Thursday, April 14, 2011
The festival will feature a diverse group of high-profile artists including Dave Brubeck, Chris Botti, Nancy Wilson, Bobby McFerrin, Brian Wilson, The Roots, Chaka Kahn, Roberta Flack, El Gran Combo, Jon Hendricks, Kathleen Battle, McCoy Tyner, Youssou N'Dour, Bill Frisell, Meshell Ndegeocello, Madeleine Peyroux and many more. In addition to presenting a special series of shows at the Blue Note, the club has scheduled shows at the Beacon Theatre, Town Hall, BB King Blues Club & Grill, Highline Ballroom, Terminal 5, Joe's Pub, Mercury Lounge, Rose Hall at Lincoln Center, Le Poisson Rouge, The Lehman Center for Performing Arts, and the Katonah Museum of Art.
"Thirty years ago, I never could have dreamed that the Blue Note would become what it is today," owner and operator Danny Bensusan said of his famed jazz club. "It wasn't easy to convince the artists to play here at first. We had help from some of the musicians who believed in what we were trying to do - Ray Brown and Dizzy Gillespie, in particular - and as we started bringing in bigger names, the reputation of the club grew. Once they played the Blue Note, they always wanted to come back, because there is an intimacy here between the audience and the musician that is appealing to everyone."
"To celebrate our 30th year, we're presenting musicians all over New York who have played the Blue Note since the beginning, as well as new ones who we hope will continue to come back for many years," Mr. Bensusan said of the festival. The Blue Note shows in particular will feature many of the club's long-time artists, like Jon Hendricks, who will be celebrating his 90th birthday, Lee Konitz, who performed at the Blue Note within the first few weeks of the club's opening, and Dave Brubeck among others.
While the Blue Note Jazz Festival celebrates the club's accomplishments and legendary artists, Mr. Bensusan believes the Blue Note's future success will come from exposing new artists, captivating new audiences and investing in jazz education. In light of this, the Blue Note Jazz Festival will include a series at the Mercury Lounge devoted to young up-and-coming artists in a variety of genres, as well as the new Spontaneous Construction Series at the Blue Note presented by Search & Restore, which pairs young, experimental artists together for the first time. Additionally, the Blue Note Jazz Festival will sponsor educational programs for the non-profit organization JazzReach and its "ELLINGTON!" program at the Highline Ballroom which will host hundreds of New York City Public School students each day over a period of three afternoons.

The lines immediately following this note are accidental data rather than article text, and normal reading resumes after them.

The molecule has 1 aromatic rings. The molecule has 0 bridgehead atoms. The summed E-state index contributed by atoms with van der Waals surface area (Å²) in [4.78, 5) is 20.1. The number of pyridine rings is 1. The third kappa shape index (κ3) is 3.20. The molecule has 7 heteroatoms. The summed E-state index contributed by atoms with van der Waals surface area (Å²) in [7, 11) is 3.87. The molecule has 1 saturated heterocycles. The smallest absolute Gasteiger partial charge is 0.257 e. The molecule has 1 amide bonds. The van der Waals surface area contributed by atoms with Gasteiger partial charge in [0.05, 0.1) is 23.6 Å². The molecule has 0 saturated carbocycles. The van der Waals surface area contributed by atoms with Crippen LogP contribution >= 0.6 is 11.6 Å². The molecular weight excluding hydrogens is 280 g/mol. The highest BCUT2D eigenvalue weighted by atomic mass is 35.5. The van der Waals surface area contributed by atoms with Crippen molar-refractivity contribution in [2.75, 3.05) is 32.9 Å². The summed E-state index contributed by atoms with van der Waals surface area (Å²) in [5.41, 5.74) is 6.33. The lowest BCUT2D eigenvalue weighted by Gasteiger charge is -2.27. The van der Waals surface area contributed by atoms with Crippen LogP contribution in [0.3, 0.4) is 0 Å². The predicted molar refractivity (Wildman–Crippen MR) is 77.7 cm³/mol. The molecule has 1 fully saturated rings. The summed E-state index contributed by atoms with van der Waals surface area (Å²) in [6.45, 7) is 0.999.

For Mr. Bensusan, the Blue Note Jazz Festival is a reflection of where the Blue Note has been, but most importantly, an indication of what lies ahead. "I'm proud that after 30 years, the Blue Note has become an important institution in New York and that with the Blue Note Jazz Festival, we are continuing to expand and work toward making the Blue Note as good as it can be."
About Blue Note
Since its inception in 1981, the Blue Note has become a cultural institution in New York and one of the premier jazz clubs in the world. Jazz is undoubtedly America's music, and while the Blue Note strives to celebrate the music's great history, the club is a place where progression and innovation - the foundation of jazz - are encouraged and practiced on a nightly basis. After 30 years of success, the Blue Note continues to carry the torch for jazz proudly.
Located at 131 W. 3rd St. between 6th Ave and McDougal St., in the heart of Greenwich Village, the Blue Note offers music every night at 8pm and 10:30pm. On Friday and Saturday nights at 12:30am, Blue Note hosts the Spontaneous Construction Series and the Late Night Groove Series, respectively. The Blue Note Brunch is held every Sunday with sets at 12:30pm and 2:30pm.
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